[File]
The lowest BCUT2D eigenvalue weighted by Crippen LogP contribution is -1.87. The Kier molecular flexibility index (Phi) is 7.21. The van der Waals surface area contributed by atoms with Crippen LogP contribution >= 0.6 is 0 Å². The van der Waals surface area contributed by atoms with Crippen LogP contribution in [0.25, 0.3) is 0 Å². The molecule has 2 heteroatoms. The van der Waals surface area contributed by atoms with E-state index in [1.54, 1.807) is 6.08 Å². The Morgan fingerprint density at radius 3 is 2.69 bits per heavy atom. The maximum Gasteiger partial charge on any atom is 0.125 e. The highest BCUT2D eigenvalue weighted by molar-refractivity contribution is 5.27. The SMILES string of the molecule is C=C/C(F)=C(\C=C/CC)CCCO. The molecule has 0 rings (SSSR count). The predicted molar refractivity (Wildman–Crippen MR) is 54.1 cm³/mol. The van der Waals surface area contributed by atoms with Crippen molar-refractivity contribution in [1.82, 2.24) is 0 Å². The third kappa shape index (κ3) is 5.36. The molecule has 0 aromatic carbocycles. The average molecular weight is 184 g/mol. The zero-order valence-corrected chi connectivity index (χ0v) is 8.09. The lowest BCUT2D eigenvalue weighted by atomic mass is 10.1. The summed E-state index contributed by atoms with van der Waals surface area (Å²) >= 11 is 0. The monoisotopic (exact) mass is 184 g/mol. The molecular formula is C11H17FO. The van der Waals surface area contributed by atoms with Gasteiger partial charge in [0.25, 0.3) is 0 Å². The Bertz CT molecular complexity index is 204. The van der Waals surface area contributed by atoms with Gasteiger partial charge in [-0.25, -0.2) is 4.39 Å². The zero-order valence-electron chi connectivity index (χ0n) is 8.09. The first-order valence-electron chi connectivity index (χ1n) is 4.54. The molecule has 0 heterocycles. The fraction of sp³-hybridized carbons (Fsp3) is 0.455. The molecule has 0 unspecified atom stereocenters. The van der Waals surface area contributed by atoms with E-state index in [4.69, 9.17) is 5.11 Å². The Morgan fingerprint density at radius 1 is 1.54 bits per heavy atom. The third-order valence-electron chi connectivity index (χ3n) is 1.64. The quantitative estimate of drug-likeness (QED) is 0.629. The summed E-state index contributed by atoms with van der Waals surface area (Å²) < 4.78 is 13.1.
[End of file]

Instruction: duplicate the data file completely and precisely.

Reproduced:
The lowest BCUT2D eigenvalue weighted by Crippen LogP contribution is -1.87. The Kier molecular flexibility index (Phi) is 7.21. The van der Waals surface area contributed by atoms with Crippen LogP contribution >= 0.6 is 0 Å². The van der Waals surface area contributed by atoms with Crippen LogP contribution in [0.25, 0.3) is 0 Å². The molecule has 2 heteroatoms. The van der Waals surface area contributed by atoms with E-state index in [1.54, 1.807) is 6.08 Å². The Morgan fingerprint density at radius 3 is 2.69 bits per heavy atom. The maximum Gasteiger partial charge on any atom is 0.125 e. The highest BCUT2D eigenvalue weighted by molar-refractivity contribution is 5.27. The SMILES string of the molecule is C=C/C(F)=C(\C=C/CC)CCCO. The molecule has 0 rings (SSSR count). The predicted molar refractivity (Wildman–Crippen MR) is 54.1 cm³/mol. The van der Waals surface area contributed by atoms with Crippen molar-refractivity contribution in [1.82, 2.24) is 0 Å². The third kappa shape index (κ3) is 5.36. The molecule has 0 aromatic carbocycles. The average molecular weight is 184 g/mol. The zero-order valence-corrected chi connectivity index (χ0v) is 8.09. The lowest BCUT2D eigenvalue weighted by atomic mass is 10.1. The summed E-state index contributed by atoms with van der Waals surface area (Å²) >= 11 is 0. The monoisotopic (exact) mass is 184 g/mol. The molecular formula is C11H17FO. The van der Waals surface area contributed by atoms with Gasteiger partial charge in [0.25, 0.3) is 0 Å². The Bertz CT molecular complexity index is 204. The van der Waals surface area contributed by atoms with Gasteiger partial charge in [-0.25, -0.2) is 4.39 Å². The zero-order valence-electron chi connectivity index (χ0n) is 8.09. The first-order valence-electron chi connectivity index (χ1n) is 4.54. The molecule has 0 heterocycles. The fraction of sp³-hybridized carbons (Fsp3) is 0.455. The molecule has 0 unspecified atom stereocenters. The van der Waals surface area contributed by atoms with E-state index in [4.69, 9.17) is 5.11 Å². The Morgan fingerprint density at radius 1 is 1.54 bits per heavy atom. The third-order valence-electron chi connectivity index (χ3n) is 1.64. The quantitative estimate of drug-likeness (QED) is 0.629. The summed E-state index contributed by atoms with van der Waals surface area (Å²) < 4.78 is 13.1.